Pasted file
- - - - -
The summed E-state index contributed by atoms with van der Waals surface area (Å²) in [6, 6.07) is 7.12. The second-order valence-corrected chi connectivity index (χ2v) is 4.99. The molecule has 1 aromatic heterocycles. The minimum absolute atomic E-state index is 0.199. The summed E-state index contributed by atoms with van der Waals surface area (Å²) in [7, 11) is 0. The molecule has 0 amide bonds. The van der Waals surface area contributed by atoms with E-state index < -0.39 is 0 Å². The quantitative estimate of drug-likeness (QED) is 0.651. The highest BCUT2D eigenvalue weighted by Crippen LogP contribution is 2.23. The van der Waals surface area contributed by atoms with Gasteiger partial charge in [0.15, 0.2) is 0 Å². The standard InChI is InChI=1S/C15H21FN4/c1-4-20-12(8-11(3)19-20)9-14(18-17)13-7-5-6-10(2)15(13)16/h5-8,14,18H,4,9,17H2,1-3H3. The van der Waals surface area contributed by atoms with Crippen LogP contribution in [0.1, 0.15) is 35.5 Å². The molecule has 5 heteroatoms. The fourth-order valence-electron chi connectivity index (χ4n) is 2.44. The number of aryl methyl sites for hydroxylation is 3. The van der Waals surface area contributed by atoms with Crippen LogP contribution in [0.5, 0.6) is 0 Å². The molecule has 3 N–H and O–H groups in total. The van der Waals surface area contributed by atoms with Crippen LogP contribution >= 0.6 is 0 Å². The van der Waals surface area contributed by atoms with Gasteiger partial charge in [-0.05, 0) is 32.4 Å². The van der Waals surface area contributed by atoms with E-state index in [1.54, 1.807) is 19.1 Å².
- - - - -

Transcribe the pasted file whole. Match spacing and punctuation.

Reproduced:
The summed E-state index contributed by atoms with van der Waals surface area (Å²) in [6, 6.07) is 7.12. The second-order valence-corrected chi connectivity index (χ2v) is 4.99. The molecule has 1 aromatic heterocycles. The minimum absolute atomic E-state index is 0.199. The summed E-state index contributed by atoms with van der Waals surface area (Å²) in [7, 11) is 0. The molecule has 0 amide bonds. The van der Waals surface area contributed by atoms with E-state index < -0.39 is 0 Å². The quantitative estimate of drug-likeness (QED) is 0.651. The highest BCUT2D eigenvalue weighted by Crippen LogP contribution is 2.23. The van der Waals surface area contributed by atoms with Gasteiger partial charge in [0.15, 0.2) is 0 Å². The standard InChI is InChI=1S/C15H21FN4/c1-4-20-12(8-11(3)19-20)9-14(18-17)13-7-5-6-10(2)15(13)16/h5-8,14,18H,4,9,17H2,1-3H3. The van der Waals surface area contributed by atoms with Crippen LogP contribution in [0.1, 0.15) is 35.5 Å². The molecule has 5 heteroatoms. The fourth-order valence-electron chi connectivity index (χ4n) is 2.44. The number of aryl methyl sites for hydroxylation is 3. The van der Waals surface area contributed by atoms with Crippen LogP contribution in [0.5, 0.6) is 0 Å². The molecule has 3 N–H and O–H groups in total. The van der Waals surface area contributed by atoms with Crippen LogP contribution >= 0.6 is 0 Å². The van der Waals surface area contributed by atoms with Gasteiger partial charge in [-0.05, 0) is 32.4 Å². The van der Waals surface area contributed by atoms with E-state index in [1.54, 1.807) is 19.1 Å².